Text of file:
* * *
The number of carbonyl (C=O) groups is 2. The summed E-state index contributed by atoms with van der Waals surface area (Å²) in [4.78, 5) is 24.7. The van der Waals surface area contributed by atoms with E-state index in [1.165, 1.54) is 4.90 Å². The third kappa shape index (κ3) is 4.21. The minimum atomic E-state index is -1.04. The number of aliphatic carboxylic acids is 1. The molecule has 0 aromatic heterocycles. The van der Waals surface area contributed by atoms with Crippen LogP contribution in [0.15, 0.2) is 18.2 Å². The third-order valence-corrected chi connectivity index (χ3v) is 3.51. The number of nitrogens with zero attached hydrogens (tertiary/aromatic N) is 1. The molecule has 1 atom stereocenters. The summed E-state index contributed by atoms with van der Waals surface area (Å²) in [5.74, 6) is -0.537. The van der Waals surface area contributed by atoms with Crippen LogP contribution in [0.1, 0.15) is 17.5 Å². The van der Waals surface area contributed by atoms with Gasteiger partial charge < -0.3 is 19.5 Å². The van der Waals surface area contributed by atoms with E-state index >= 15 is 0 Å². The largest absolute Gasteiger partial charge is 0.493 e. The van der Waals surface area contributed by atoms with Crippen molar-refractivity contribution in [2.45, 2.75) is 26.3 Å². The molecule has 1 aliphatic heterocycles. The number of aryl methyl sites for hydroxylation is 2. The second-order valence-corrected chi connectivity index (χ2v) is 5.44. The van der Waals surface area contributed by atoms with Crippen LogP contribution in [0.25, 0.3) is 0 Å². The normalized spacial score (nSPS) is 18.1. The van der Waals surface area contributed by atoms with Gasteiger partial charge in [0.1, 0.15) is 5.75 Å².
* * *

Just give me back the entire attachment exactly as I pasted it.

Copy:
The number of carbonyl (C=O) groups is 2. The summed E-state index contributed by atoms with van der Waals surface area (Å²) in [4.78, 5) is 24.7. The van der Waals surface area contributed by atoms with E-state index in [1.165, 1.54) is 4.90 Å². The third kappa shape index (κ3) is 4.21. The minimum atomic E-state index is -1.04. The number of aliphatic carboxylic acids is 1. The molecule has 0 aromatic heterocycles. The van der Waals surface area contributed by atoms with Crippen LogP contribution in [0.15, 0.2) is 18.2 Å². The third-order valence-corrected chi connectivity index (χ3v) is 3.51. The number of nitrogens with zero attached hydrogens (tertiary/aromatic N) is 1. The molecule has 1 atom stereocenters. The summed E-state index contributed by atoms with van der Waals surface area (Å²) in [5.74, 6) is -0.537. The van der Waals surface area contributed by atoms with Crippen LogP contribution in [0.1, 0.15) is 17.5 Å². The van der Waals surface area contributed by atoms with Gasteiger partial charge < -0.3 is 19.5 Å². The van der Waals surface area contributed by atoms with E-state index >= 15 is 0 Å². The largest absolute Gasteiger partial charge is 0.493 e. The van der Waals surface area contributed by atoms with Crippen molar-refractivity contribution in [2.45, 2.75) is 26.3 Å². The molecule has 1 aliphatic heterocycles. The number of aryl methyl sites for hydroxylation is 2. The second-order valence-corrected chi connectivity index (χ2v) is 5.44. The van der Waals surface area contributed by atoms with Crippen LogP contribution in [0.25, 0.3) is 0 Å². The normalized spacial score (nSPS) is 18.1. The van der Waals surface area contributed by atoms with Gasteiger partial charge in [0.1, 0.15) is 5.75 Å².